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EWM - 7.0.2 - Best way to split an SCM stream with multiple components into multiple streams?

Glyn Costello (13837) | asked Feb 28 '23, 12:02 p.m.

We've been working on multiple components under a single development stream, however, we've started to get a point where we could do with separate streams for some of these components.

What's the best practice way to move some of these components into their own stream?
- Component 1
- Component 2
- Component 3

- Component 1

- Component 2

- Component 3

3 answers

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Ralph Schoon (63.1k33646) | answered Feb 28 '23, 12:32 p.m.
edited Feb 28 '23, 12:38 p.m.

I chose to reword my first answer. My understanding is:

You do not split a stream. The stream does not "contain" anything.

Components contain the history of the elements under SCM. Streams only select the configuration of all the current states of all SCM items in all components it tracks. Components can be referred to by multiple streams, the streams select which item states.

So, what do you want to achieve?

If you want to make sure to create a new stream that contains the same component baseline another stream selects, you have multiple options. You can create a snapshot or baselines and then create new streams and add the component baselines.

You can also duplicate a stream, if I am not mistaken in eclipse and then remove the components you don't want.

There is no best option with as little context you gave.

Also note, once you have multiple streams there can be multiple histories for the items in the components referred to by different streams.

Glyn Costello commented Feb 28 '23, 12:42 p.m.

We have a system built of multiple components, but we're starting to realise we may need to branch certain 'components' into different configurations/variants (like in GCM) and possibly re-use different variants of components in different top level components (again, like in GCM).

Ralph Schoon commented Mar 01 '23, 2:29 a.m.

Glyn, I think you need to look into the documentation and articles and understand EWM SCM better. It is impossible to explain all that here. 

You can think of streams to be branches the components in a stream track the history and changes for the data in them. You can have the same component in several streams and work on the data represented in the component. If you change a file F1 in component C1 in stream S1 and deliver and you do a different change to the file F1 in component C1 in stream S2 and deliver you have created two different histories.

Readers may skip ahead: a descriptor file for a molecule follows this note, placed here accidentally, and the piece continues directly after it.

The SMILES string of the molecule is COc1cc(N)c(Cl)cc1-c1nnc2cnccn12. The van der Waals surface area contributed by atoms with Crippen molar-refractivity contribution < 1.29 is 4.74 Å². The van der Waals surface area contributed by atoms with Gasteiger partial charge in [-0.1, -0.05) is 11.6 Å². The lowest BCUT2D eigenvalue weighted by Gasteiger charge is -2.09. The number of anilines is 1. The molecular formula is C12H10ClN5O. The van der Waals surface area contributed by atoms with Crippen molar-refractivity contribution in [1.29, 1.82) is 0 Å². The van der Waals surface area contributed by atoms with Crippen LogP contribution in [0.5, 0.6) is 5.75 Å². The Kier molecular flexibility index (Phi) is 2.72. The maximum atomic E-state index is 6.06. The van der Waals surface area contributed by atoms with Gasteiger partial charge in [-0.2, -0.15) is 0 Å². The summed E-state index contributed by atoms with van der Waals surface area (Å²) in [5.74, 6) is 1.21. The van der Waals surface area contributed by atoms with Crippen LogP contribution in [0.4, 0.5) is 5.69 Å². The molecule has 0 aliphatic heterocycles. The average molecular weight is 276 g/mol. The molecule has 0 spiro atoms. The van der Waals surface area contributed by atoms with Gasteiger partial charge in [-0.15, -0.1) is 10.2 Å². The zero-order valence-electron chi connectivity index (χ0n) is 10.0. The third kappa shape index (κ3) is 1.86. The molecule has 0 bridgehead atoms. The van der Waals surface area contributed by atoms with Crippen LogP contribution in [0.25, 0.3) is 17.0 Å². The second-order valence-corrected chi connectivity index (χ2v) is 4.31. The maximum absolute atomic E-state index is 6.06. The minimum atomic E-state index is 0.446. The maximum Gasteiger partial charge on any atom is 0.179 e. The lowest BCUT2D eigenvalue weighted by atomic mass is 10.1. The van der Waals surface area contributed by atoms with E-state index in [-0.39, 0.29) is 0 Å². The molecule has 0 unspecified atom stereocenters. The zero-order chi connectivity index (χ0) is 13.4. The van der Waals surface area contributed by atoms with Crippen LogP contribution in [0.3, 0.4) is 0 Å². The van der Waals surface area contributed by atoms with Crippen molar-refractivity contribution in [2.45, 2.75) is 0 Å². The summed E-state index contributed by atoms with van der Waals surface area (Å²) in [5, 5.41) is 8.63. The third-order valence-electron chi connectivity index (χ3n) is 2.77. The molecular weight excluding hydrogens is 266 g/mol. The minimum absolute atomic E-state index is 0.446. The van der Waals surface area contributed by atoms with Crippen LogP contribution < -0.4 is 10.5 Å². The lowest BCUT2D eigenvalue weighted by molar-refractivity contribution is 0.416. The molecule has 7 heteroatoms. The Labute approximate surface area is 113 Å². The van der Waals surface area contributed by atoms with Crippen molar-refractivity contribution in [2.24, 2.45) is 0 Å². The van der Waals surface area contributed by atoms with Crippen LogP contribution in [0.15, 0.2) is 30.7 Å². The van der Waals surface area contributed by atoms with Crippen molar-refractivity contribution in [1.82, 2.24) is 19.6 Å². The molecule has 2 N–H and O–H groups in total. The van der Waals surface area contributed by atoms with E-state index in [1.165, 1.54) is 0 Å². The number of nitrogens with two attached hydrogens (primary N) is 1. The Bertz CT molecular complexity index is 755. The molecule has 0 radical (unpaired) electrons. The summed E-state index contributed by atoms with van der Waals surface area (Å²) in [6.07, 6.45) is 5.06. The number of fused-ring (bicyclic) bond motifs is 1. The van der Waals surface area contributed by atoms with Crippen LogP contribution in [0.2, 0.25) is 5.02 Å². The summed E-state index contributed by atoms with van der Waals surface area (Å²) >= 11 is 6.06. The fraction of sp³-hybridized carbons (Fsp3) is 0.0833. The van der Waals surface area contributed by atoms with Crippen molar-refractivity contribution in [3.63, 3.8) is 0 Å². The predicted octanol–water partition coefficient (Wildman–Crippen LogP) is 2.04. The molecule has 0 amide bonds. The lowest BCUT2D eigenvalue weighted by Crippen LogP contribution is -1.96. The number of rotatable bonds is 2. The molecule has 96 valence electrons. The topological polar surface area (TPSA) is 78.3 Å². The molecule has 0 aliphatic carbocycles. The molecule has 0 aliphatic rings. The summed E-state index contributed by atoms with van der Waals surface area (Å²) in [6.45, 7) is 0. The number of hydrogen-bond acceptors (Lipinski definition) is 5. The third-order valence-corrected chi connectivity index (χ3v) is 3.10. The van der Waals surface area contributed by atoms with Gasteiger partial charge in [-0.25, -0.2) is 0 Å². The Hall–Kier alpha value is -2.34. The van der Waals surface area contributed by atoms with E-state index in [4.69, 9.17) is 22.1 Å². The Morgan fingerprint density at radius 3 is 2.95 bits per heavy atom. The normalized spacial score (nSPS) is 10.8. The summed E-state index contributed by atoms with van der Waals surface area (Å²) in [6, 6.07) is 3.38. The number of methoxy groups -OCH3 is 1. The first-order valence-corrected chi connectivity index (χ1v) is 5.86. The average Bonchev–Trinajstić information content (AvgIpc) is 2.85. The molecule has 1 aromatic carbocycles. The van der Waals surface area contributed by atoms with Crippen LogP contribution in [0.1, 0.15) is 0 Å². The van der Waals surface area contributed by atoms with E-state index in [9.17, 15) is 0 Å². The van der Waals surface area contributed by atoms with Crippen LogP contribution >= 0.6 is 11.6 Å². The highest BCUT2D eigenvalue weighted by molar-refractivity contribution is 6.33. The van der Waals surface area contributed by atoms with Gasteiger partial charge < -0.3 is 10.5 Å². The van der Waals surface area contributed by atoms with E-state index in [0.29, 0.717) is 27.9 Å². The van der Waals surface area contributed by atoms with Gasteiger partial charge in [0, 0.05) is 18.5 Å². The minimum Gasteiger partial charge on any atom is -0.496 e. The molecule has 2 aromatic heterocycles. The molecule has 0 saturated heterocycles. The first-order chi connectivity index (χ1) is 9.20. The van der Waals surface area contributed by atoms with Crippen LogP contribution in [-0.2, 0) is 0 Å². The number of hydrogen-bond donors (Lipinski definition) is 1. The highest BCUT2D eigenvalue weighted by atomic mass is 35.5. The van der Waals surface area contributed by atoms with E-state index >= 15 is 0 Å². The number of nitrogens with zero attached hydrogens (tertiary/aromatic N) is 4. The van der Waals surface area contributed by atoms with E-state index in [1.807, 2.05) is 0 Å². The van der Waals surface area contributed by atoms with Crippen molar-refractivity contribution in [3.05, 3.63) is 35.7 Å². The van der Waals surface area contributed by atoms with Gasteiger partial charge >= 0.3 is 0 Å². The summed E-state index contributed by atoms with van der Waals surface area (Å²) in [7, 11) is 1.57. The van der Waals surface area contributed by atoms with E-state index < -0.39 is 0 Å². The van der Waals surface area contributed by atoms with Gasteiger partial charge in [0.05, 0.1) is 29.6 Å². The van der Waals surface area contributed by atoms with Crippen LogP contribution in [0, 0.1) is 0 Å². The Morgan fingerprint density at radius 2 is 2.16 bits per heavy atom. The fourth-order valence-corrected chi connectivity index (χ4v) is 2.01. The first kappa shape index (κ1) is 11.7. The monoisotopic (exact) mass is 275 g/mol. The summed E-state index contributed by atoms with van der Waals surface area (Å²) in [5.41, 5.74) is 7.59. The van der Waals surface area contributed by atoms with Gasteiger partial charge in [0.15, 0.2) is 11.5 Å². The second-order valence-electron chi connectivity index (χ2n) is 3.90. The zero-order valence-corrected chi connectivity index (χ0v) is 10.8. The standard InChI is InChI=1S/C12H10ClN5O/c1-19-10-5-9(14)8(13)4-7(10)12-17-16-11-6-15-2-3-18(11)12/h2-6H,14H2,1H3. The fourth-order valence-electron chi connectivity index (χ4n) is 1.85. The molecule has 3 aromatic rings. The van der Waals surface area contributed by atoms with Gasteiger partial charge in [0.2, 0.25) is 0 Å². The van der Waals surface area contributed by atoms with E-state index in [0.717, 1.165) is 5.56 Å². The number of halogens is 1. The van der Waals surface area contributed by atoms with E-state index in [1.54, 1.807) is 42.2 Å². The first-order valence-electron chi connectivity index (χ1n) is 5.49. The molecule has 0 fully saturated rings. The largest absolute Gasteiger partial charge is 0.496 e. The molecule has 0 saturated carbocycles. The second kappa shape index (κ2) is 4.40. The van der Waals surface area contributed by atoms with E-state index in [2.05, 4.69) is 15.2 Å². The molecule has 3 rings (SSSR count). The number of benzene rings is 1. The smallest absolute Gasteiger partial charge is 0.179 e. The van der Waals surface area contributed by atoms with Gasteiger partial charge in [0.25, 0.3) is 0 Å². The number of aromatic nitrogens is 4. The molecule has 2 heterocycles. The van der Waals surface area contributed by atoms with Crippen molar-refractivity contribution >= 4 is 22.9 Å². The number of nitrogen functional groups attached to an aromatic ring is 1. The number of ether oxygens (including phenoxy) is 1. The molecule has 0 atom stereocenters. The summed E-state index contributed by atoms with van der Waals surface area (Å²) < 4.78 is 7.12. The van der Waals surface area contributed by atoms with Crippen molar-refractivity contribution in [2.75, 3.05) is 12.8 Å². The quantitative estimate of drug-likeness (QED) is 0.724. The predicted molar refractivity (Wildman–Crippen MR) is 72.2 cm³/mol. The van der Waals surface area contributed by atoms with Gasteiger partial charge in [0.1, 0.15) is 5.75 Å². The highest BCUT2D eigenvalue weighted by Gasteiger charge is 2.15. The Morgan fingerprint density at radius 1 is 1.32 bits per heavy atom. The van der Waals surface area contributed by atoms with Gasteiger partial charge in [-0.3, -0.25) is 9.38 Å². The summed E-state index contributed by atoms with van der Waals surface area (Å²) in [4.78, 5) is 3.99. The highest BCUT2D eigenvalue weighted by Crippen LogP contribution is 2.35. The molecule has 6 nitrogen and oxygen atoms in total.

The component contains all the SCM historical data for the elements it contains. The stream selects the state of the historical data for the component it contains.

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Kristofer Carlson (533) | answered Mar 06 '23, 10:14 a.m.
edited Mar 06 '23, 10:17 a.m.
As I understand it, products or systems have components and components have streams. I could be wrong, as IBM support documentation is uniformly poor. However, I found these Jazz articles quite helpful.
Patterns for stream usage:
Defining your component strategy:

Once you've read those, this will be the more useful for you.
Multiple Stream Development:

Ralph Schoon commented Mar 06 '23, 10:34 a.m.

In Jazz SCM, a stream selects the configuration of one or more components. Components contain the scm data for the folders or Eclipse projects. You check in changes into the component in the stream. To Baselines are created on components in a stream to select a consistent set of versions of files. 

The first articles are for ETM/DNG and not EWM. The assumption was the software developers are using SCM systems for years and do not have to change. is the SCM FAQ.

Kristofer Carlson commented Mar 06 '23, 11:17 a.m.

I recognize that SCM is different from RM. However, one would expect that the definitions of Components and Streams would be the same across the different modules. If (as you say) they are not, then IBM didn't do a very good job of systems design.

Ralph Schoon commented Mar 06 '23, 11:21 a.m.

EWM SCM is way older than global configuration management and ETM/RM configuration management. I am also not sure how to bridge that gap.

In EWM SCM, think of component being available to subdivide the software in separate groupings e.g. architectural or layers. 

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Bernd van Oostrum (21725371) | answered Mar 08 '23, 8:31 a.m.
edited Mar 08 '23, 8:53 a.m.

 Hi Glyn,

It is not possible to give any best practice without knowing the context. Are these mainframe sources? Java sources? A combination?

If there are references between sources in component 1 and component 2 it could be an advantage to have both in one stream.

In general, a recommendation could be to create a component per functional domain, and create the stream based on that. Optionally each stream could have a "public common" component, containing the interfaces to the sources of the other stream.

As I said, there is no best practice, it depends on your context...

Bernd van Oostrum

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